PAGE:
Giving Gene Marked EBV Specific T-Cells to Patients Receiving a BMT for Relapsed EBV-Positive Hodgkin Disease (ANGELA)
Subjects have a type of lymph gland cancer called Hodgkin or non-Hodgkin Lymphoma, which has come back or not gone away after treatment, including the best treatment we know for relapsed Lymphoma. We are asking subjects to volunteer to be in a research study using Epstein Barr virus (EBV) specific cytotoxic T lymphocytes, a new experimental therapy. This therapy has never been used in patients with Hodgkin disease or this type of non-Hodgkin Lymphoma but it has been used successfully in children with other types of blood cancer caused by EBV after bone marrow transplantation.
Some patients with Hodgkin disease or non-Hodgkin Lymphoma show evidence of infection with the virus that causes infectious mononucleosis Epstein Barr virus (EBV) before or at the time of their diagnosis of Lymphoma. EBV is often found in the cancer cells suggesting that it may play a role in causing Lymphoma. The cancer cells infected by EBV are very clever because they are able to hide from the body's immune system and escape destruction. We want to see if we can grow special white blood cells, called T cells, that have been trained to kill EBV infected cells and give them back to subjects.
|Hodgkin Disease Non-Hodgkins Lymphoma||Drug: Infusion of EBV Specific Cytotoxic T-Lymphocytes||Phase 1|
|Study Design:||Intervention Model: Single Group Assignment
Masking: None (Open Label)
Primary Purpose: Treatment
|Official Title:||Administration of Autologous Neomycin Resistant Gene Marked EBV Specific Cytotoxic T-Lymphocytes as Therapy for Patients Receiving Autologous Bone Marrow Transplant for Relapsed EBV-Positive Lymphoma.|
- determine the safety of 2 IV injections of autologously derived EBV specific cytotoxic T-lymphocytes [ Time Frame: 8 weeks ]The two injections will be given at day 0 and day 14. Three patients will be enrolled at the first dose level and followed for six weeks after the second dose (which will constitute a course) for evaluation of any critical toxicity.
- determine the survival, immunological efficacy and anti-tumor effects of EBV specific cytotoxic T-lymphocyte lines. [ Time Frame: 1 year ]During the course of the study the survival, immunological efficacy and anti-tumor activity of neomycin resistance gene marked EBV specific cytotoxic T-lymphocyte lines will also be studied. In order to get a reasonable insight into the anti-tumor activity and late toxicity the patients will be followed for additional six weeks.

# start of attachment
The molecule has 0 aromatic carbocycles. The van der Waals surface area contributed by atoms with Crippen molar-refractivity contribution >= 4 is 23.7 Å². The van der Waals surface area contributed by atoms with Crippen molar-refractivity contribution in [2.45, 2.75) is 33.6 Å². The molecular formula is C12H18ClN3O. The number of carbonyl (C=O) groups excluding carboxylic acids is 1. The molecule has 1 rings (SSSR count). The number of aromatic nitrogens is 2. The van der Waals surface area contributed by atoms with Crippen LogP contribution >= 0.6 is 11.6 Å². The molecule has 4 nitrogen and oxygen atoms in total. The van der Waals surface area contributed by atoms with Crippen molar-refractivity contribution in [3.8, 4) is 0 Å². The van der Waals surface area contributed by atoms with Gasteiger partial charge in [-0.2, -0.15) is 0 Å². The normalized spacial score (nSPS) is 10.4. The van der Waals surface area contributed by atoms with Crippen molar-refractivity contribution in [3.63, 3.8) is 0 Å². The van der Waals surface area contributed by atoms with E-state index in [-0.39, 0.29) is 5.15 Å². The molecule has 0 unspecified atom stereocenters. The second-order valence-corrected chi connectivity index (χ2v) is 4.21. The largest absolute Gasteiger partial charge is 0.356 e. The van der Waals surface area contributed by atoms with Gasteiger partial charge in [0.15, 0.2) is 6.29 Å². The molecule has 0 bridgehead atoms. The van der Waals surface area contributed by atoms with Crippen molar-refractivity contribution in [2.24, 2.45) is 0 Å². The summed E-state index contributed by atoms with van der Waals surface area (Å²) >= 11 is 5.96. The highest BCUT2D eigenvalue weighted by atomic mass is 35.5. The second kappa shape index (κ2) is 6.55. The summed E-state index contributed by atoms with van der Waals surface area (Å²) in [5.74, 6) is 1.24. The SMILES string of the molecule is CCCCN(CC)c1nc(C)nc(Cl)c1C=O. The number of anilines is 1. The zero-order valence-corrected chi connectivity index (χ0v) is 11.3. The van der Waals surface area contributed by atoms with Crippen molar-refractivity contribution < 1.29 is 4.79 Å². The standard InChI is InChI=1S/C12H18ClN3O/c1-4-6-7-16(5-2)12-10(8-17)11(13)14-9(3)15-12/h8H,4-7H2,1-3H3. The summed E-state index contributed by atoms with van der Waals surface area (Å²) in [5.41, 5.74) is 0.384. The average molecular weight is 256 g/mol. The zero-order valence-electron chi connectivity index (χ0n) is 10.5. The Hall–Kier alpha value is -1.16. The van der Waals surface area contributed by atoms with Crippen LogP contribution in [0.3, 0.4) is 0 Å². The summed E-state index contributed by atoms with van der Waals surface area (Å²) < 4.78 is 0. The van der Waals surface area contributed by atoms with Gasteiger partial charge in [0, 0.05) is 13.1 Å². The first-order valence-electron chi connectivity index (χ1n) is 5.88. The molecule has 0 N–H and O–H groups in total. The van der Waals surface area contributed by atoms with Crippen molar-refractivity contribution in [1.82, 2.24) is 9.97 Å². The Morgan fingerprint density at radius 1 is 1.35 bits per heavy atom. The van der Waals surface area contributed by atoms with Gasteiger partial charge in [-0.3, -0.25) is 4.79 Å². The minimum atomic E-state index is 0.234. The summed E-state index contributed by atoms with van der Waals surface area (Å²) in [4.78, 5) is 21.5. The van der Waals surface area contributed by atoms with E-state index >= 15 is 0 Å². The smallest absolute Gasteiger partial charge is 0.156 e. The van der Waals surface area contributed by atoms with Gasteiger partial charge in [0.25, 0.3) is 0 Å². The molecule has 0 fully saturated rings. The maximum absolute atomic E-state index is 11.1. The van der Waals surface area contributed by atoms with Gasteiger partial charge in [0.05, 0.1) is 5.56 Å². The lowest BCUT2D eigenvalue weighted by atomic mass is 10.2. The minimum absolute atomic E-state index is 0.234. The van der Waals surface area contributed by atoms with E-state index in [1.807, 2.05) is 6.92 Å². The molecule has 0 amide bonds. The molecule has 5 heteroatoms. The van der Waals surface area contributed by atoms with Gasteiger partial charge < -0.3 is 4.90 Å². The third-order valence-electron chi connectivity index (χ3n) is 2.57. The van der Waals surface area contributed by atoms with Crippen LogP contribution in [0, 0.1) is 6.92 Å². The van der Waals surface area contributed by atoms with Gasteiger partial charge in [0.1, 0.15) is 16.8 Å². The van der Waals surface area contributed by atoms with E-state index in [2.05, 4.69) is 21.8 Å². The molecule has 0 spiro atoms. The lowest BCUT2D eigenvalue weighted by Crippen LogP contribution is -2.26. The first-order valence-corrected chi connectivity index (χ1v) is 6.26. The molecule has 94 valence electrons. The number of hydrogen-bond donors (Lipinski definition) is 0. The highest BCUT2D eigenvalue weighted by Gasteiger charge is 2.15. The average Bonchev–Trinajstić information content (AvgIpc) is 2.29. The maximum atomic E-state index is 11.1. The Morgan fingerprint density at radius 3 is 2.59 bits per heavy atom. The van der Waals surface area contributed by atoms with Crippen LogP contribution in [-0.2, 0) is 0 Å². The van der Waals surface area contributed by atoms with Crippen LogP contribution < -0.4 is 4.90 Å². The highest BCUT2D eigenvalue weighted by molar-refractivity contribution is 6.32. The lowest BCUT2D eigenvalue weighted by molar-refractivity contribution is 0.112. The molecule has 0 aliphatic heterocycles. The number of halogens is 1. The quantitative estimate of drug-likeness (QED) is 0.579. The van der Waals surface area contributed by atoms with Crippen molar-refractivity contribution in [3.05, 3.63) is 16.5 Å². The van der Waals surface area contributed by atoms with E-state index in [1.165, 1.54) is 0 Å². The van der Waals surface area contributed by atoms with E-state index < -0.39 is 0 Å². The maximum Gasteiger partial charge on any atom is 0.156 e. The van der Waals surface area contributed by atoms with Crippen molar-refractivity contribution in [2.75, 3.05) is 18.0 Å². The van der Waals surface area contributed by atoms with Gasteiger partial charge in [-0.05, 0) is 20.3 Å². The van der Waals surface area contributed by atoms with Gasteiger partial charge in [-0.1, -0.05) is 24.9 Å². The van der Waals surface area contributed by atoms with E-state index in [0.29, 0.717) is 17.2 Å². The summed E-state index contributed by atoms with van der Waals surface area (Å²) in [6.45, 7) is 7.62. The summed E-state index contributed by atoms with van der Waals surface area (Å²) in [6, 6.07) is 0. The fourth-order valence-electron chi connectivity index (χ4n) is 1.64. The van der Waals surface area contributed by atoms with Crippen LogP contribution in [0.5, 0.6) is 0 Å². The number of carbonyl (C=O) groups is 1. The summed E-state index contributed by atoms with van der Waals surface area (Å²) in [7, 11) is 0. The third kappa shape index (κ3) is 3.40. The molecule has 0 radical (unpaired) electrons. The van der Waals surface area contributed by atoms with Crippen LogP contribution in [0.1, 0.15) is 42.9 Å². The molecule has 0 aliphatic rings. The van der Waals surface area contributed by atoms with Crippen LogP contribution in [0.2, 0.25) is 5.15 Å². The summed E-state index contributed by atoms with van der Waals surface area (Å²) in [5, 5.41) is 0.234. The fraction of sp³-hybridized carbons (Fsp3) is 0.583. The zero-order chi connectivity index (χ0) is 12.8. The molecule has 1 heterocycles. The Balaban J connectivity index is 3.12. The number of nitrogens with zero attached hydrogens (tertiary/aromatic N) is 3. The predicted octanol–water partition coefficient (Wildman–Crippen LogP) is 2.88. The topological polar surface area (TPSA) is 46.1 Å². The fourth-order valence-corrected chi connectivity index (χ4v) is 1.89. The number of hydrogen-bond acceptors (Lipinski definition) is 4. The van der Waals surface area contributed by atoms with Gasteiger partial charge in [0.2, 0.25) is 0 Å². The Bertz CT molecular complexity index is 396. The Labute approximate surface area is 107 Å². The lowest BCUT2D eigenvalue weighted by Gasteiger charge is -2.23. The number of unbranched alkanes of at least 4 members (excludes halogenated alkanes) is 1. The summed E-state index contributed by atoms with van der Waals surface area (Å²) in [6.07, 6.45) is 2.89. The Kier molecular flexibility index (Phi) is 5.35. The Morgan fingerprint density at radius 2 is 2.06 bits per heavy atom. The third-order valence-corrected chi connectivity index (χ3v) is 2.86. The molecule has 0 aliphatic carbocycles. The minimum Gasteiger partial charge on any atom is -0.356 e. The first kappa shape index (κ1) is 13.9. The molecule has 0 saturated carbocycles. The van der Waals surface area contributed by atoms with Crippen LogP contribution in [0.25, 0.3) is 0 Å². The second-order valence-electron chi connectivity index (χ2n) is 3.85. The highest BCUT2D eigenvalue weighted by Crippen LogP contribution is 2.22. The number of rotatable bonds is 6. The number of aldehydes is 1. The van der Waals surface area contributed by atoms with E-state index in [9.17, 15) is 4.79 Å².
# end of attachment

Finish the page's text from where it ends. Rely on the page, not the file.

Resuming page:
|Study Start Date:||January 1996|
|Study Completion Date:||August 2006|
|Primary Completion Date:||April 2002 (Final data collection date for primary outcome measure)|
Experimental: CTL Administration
Infusion of EBV Specific Cytotoxic T-Lymphocytes
Drug: Infusion of EBV Specific Cytotoxic T-Lymphocytes
EBV specific cytotoxic T-lymphocytes will be given by intravenous injection over 1-10 minutes.
Each patient will receive two injections, 14 days apart.
We will take 60-70 ml (12 teaspoonfuls) of blood from the subject. We will first make a B cell line called a lymphoblastoid cell line or LCL by infecting the subjects blood with a laboratory strain of EBV called B95. We will then use use this EBV infected cell line (which have been treated with radiation so that they cannot grow) as stimulator cells and mix it with more blood. This stimulation will train the T cells to kill EBV infected cells and result in the growth of an EBV specific T cell line. We will then test the T cells to make sure that they kill the EBV infected cells and not your normal cells and freeze them.
The cells will be thawed and injected into subjects over 10 minutes, after pretreatment with Tylenol and Benadryl. A total of two doses will be given two weeks apart. All of the treatments will be given at Texas Children's Hospital or The Methodist Hospital.
We will follow subjects in the clinic after the injections. At each visit about 10ml (2 teaspoonfuls) of blood will be taken every other week for 6 weeks after the injection and then every 3 months for 1 year to monitor the subjects blood chemistry and hematology.
To learn more about the way the T cells are working in the subjects body, an extra 40mls (8 teaspoons) of blood will be taken pre-infusion, 3-4 days post infusion (optional) and at 1, 2, 4 and 6 weeks post-infusion and then at 3, 6, 9, and 12 months. The blood may be drawn from the subjects central line at the time of their regular blood tests.
Please refer to this study by its ClinicalTrials.gov identifier: NCT00058773
|United States, Texas|
|Texas Children's Hospital|
|Houston, Texas, United States, 77030|
|The Methodist Hospital|
|Houston, Texas, United States, 77030|
|Principal Investigator:||Catherine Bollard, MD||Baylor College of Medicine|